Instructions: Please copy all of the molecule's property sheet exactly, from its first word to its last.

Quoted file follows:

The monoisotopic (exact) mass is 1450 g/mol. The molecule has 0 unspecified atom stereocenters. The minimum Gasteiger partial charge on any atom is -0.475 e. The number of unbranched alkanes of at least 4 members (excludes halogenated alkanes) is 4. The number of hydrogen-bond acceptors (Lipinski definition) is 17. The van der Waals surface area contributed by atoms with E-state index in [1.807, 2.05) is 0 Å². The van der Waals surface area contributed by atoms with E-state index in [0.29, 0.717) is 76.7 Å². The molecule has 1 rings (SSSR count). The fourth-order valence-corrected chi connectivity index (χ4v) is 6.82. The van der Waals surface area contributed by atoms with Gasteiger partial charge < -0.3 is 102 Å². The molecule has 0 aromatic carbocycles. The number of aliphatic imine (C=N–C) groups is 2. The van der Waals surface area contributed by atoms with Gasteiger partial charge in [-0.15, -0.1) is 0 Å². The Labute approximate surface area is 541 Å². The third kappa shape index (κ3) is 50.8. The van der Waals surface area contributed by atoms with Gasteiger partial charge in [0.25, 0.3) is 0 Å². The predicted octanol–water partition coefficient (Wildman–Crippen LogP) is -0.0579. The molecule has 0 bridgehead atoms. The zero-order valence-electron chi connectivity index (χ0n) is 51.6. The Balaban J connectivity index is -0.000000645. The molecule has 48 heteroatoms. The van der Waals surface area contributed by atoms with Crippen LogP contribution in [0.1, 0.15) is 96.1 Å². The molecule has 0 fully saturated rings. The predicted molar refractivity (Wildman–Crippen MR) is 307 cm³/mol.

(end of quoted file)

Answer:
The monoisotopic (exact) mass is 1450 g/mol. The molecule has 0 unspecified atom stereocenters. The minimum Gasteiger partial charge on any atom is -0.475 e. The number of unbranched alkanes of at least 4 members (excludes halogenated alkanes) is 4. The number of hydrogen-bond acceptors (Lipinski definition) is 17. The van der Waals surface area contributed by atoms with E-state index in [1.807, 2.05) is 0 Å². The van der Waals surface area contributed by atoms with E-state index in [0.29, 0.717) is 76.7 Å². The molecule has 1 rings (SSSR count). The fourth-order valence-corrected chi connectivity index (χ4v) is 6.82. The van der Waals surface area contributed by atoms with Gasteiger partial charge < -0.3 is 102 Å². The molecule has 0 aromatic carbocycles. The number of aliphatic imine (C=N–C) groups is 2. The van der Waals surface area contributed by atoms with Gasteiger partial charge in [-0.15, -0.1) is 0 Å². The Labute approximate surface area is 541 Å². The third kappa shape index (κ3) is 50.8. The van der Waals surface area contributed by atoms with Gasteiger partial charge in [0.25, 0.3) is 0 Å². The predicted octanol–water partition coefficient (Wildman–Crippen LogP) is -0.0579. The molecule has 0 bridgehead atoms. The zero-order valence-electron chi connectivity index (χ0n) is 51.6. The Balaban J connectivity index is -0.000000645. The molecule has 48 heteroatoms. The van der Waals surface area contributed by atoms with Crippen LogP contribution in [0.1, 0.15) is 96.1 Å². The molecule has 0 fully saturated rings. The predicted molar refractivity (Wildman–Crippen MR) is 307 cm³/mol.